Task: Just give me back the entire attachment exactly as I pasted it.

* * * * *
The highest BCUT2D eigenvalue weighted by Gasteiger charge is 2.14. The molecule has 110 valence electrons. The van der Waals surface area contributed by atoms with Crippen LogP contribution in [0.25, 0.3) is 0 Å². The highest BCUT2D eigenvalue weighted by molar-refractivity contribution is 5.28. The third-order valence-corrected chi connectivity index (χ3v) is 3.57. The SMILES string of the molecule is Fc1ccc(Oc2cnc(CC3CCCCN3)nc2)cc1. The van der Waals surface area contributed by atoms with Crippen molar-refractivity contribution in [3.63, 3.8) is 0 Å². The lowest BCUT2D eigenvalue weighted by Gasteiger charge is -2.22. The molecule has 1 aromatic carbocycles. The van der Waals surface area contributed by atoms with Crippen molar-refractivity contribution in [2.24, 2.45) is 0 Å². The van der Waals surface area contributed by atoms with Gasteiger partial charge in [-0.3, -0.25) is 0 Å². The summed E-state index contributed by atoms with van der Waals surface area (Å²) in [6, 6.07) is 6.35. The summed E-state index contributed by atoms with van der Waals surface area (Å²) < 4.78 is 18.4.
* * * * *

The highest BCUT2D eigenvalue weighted by Gasteiger charge is 2.14. The molecule has 110 valence electrons. The van der Waals surface area contributed by atoms with Crippen LogP contribution in [0.25, 0.3) is 0 Å². The highest BCUT2D eigenvalue weighted by molar-refractivity contribution is 5.28. The third-order valence-corrected chi connectivity index (χ3v) is 3.57. The SMILES string of the molecule is Fc1ccc(Oc2cnc(CC3CCCCN3)nc2)cc1. The van der Waals surface area contributed by atoms with Crippen molar-refractivity contribution in [3.63, 3.8) is 0 Å². The lowest BCUT2D eigenvalue weighted by Gasteiger charge is -2.22. The molecule has 1 aromatic carbocycles. The van der Waals surface area contributed by atoms with Crippen molar-refractivity contribution in [2.24, 2.45) is 0 Å². The van der Waals surface area contributed by atoms with Gasteiger partial charge in [-0.3, -0.25) is 0 Å². The summed E-state index contributed by atoms with van der Waals surface area (Å²) in [6, 6.07) is 6.35. The summed E-state index contributed by atoms with van der Waals surface area (Å²) < 4.78 is 18.4.